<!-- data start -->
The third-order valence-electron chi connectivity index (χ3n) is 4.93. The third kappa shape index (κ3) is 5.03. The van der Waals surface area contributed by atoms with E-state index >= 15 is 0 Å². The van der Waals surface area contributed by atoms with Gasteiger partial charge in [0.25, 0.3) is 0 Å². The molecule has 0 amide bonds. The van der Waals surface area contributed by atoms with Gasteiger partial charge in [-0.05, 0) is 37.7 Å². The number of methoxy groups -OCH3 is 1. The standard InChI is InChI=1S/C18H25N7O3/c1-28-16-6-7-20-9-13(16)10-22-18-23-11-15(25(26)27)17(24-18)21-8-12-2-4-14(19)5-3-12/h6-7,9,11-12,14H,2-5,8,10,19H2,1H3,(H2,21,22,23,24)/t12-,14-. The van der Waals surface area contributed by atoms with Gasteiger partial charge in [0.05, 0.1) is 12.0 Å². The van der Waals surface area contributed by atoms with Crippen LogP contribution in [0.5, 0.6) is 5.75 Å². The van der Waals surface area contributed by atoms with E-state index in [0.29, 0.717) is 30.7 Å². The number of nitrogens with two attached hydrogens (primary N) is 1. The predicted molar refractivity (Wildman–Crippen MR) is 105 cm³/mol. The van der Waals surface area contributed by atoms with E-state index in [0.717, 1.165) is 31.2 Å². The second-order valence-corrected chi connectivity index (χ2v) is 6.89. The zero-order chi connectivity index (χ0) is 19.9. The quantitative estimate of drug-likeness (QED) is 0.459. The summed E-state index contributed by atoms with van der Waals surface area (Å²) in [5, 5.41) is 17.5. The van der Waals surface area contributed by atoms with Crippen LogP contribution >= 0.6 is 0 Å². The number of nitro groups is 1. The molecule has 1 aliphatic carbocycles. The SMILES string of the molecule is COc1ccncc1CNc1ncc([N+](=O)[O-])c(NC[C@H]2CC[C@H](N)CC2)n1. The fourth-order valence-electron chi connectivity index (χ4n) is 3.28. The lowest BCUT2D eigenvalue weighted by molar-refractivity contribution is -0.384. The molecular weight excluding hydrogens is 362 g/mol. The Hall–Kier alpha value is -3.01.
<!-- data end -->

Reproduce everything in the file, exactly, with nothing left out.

The third-order valence-electron chi connectivity index (χ3n) is 4.93. The third kappa shape index (κ3) is 5.03. The van der Waals surface area contributed by atoms with E-state index >= 15 is 0 Å². The van der Waals surface area contributed by atoms with Gasteiger partial charge in [0.25, 0.3) is 0 Å². The molecule has 0 amide bonds. The van der Waals surface area contributed by atoms with Gasteiger partial charge in [-0.05, 0) is 37.7 Å². The number of methoxy groups -OCH3 is 1. The standard InChI is InChI=1S/C18H25N7O3/c1-28-16-6-7-20-9-13(16)10-22-18-23-11-15(25(26)27)17(24-18)21-8-12-2-4-14(19)5-3-12/h6-7,9,11-12,14H,2-5,8,10,19H2,1H3,(H2,21,22,23,24)/t12-,14-. The van der Waals surface area contributed by atoms with Gasteiger partial charge in [0.05, 0.1) is 12.0 Å². The van der Waals surface area contributed by atoms with Crippen LogP contribution in [0.5, 0.6) is 5.75 Å². The van der Waals surface area contributed by atoms with E-state index in [0.29, 0.717) is 30.7 Å². The number of nitrogens with two attached hydrogens (primary N) is 1. The predicted molar refractivity (Wildman–Crippen MR) is 105 cm³/mol. The van der Waals surface area contributed by atoms with E-state index in [0.717, 1.165) is 31.2 Å². The second-order valence-corrected chi connectivity index (χ2v) is 6.89. The zero-order chi connectivity index (χ0) is 19.9. The quantitative estimate of drug-likeness (QED) is 0.459. The summed E-state index contributed by atoms with van der Waals surface area (Å²) in [5, 5.41) is 17.5. The van der Waals surface area contributed by atoms with Crippen LogP contribution >= 0.6 is 0 Å². The number of nitro groups is 1. The molecule has 1 aliphatic carbocycles. The SMILES string of the molecule is COc1ccncc1CNc1ncc([N+](=O)[O-])c(NC[C@H]2CC[C@H](N)CC2)n1. The fourth-order valence-electron chi connectivity index (χ4n) is 3.28. The lowest BCUT2D eigenvalue weighted by molar-refractivity contribution is -0.384. The molecular weight excluding hydrogens is 362 g/mol. The Hall–Kier alpha value is -3.01.